In a noticeable departure from the other candidates’ manifestos, Caroline Pidgeon hasn’t officially announced any policies on renewables so far. Her campaign is focused heavily on housing and transport – an area in which she has made an impact as chair of the GLA Transport committee.

However, in The Green Alliance hustings earlier this month Pidgeon mentioned some previously unannounced policies of possibly introducing a London Feed-in Tariff, establishing a “solar task force” to audit the GLA’s property estate, and challenging large private organisations to adopt solar, especially on industrial estates.


Sian Berry, Green Party

Sian Berry has put forward the highest target for renewable energy generation of the candidates, pledging to set up a renewable energy company that will operate as a subsidiary of Transport for London which she says will deliver at least 30% of London’s energy needs from zero or low-carbon sources by 2030. The clean electricity generated will be used to power Crossrail.

According to Sian’s website the company would “start by putting solar panels up across TfL’s own 5,700-acre estate of stations, depots, offices, other commercial units and brownfield sites. It will go on to put them on large commercial roof spaces across the capital and on solar farms on London’s fringe, and it will work with community groups, the public sector and businesses to generate low-cost renewable energy from a variety of sources across the capital.”



It’s great to see that Khan, Goldsmith and Berry have chosen to put renewable energy high on the agenda as they look towards City Hall. Being able to buy energy from local renewable sources to power public buildings or sell on to business is a model that could and should be replicated across major UK cities, as it is clear that at a national level the Government does not plan to include solar in its plans to fill the energy supply gap into the 2020s and beyond.

We will be keeping up to date with further announcements over next six weeks, but so far a big thumbs up to all candidates for taking solar in London seriously!

PUNL awarded £20k funding by Urban Community Energy Fund

The Power Up North London team is delighted to announce that we have been awarded a grant of £19,982 from the Urban Community Energy Fund to deliver two community energy projects in 2016.

The Urban Community Energy Fund is set up to fund feasibility costs for community energy projects in urban environments. It is funded through the Department for Energy & Climate Change (DECC) and is managed by the Centre for Sustainable Energy (CSE) and Pure Leapfrog.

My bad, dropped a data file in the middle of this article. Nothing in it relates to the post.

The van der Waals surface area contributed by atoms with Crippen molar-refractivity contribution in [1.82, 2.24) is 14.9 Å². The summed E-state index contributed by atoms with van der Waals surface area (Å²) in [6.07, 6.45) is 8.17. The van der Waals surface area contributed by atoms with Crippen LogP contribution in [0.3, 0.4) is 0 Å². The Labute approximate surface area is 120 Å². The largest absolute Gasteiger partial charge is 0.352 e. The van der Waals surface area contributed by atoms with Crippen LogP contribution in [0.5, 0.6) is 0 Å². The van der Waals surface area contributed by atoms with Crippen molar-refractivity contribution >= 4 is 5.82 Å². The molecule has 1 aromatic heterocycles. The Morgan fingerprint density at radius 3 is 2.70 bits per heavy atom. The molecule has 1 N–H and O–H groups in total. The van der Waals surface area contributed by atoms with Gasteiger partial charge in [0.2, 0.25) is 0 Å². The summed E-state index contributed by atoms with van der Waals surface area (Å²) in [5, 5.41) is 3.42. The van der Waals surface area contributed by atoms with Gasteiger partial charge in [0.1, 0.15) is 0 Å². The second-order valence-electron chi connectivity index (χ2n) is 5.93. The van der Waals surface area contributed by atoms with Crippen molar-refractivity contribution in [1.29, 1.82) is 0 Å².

Power Up North London is a joint project between Transition Dartmouth Park, Transition Tufnell Park and Transition Kentish Town. The Transition Towns movement in the UK aims to make communities stronger, greener and more self-reliant. Following in the steps of community groups in Brixton and Hackney, we will generate locally owned renewable energy and use the profits to benefit our community.

Our plan is to deliver one small and one large solar project in 2016 in North London and more details on these projects will be published as they develop.

PUNL will use the £19,982 provided by UCEF to kickstart these projects. We will partner with a local solar installer to perform detailed feasibility studies to find out the solar capacity of potential roofs. We will also begin the planning permission process and partner with legal experts to set up our precedent and project-specific legal documents. In addition to that we will be refreshing our website and undertaking further community consultation to get a broader view of what our community needs when it comes to social, financial and environmental impact. Get in touch now if you have any views on this that you want to share with us! All of this support will help us tighten up our financial models and create a credible business plan. This grant money will enable us to reach a position where we can launch our share offer where we will ask you, our community, to invest in the capital costs of our projects, becoming investors in your community and owners of clean, local power generation.

Power Up North London now has a working group of around 20 people working on our first projects. There is a huge amount of exciting work for us to do over the next few months, so if you are passionate about climate change and community enterprise, we would love you to get in touch, come along to meetings, and help us to bring real positive change to North London.

Get in touch on powerupnorthlondon@gmail.com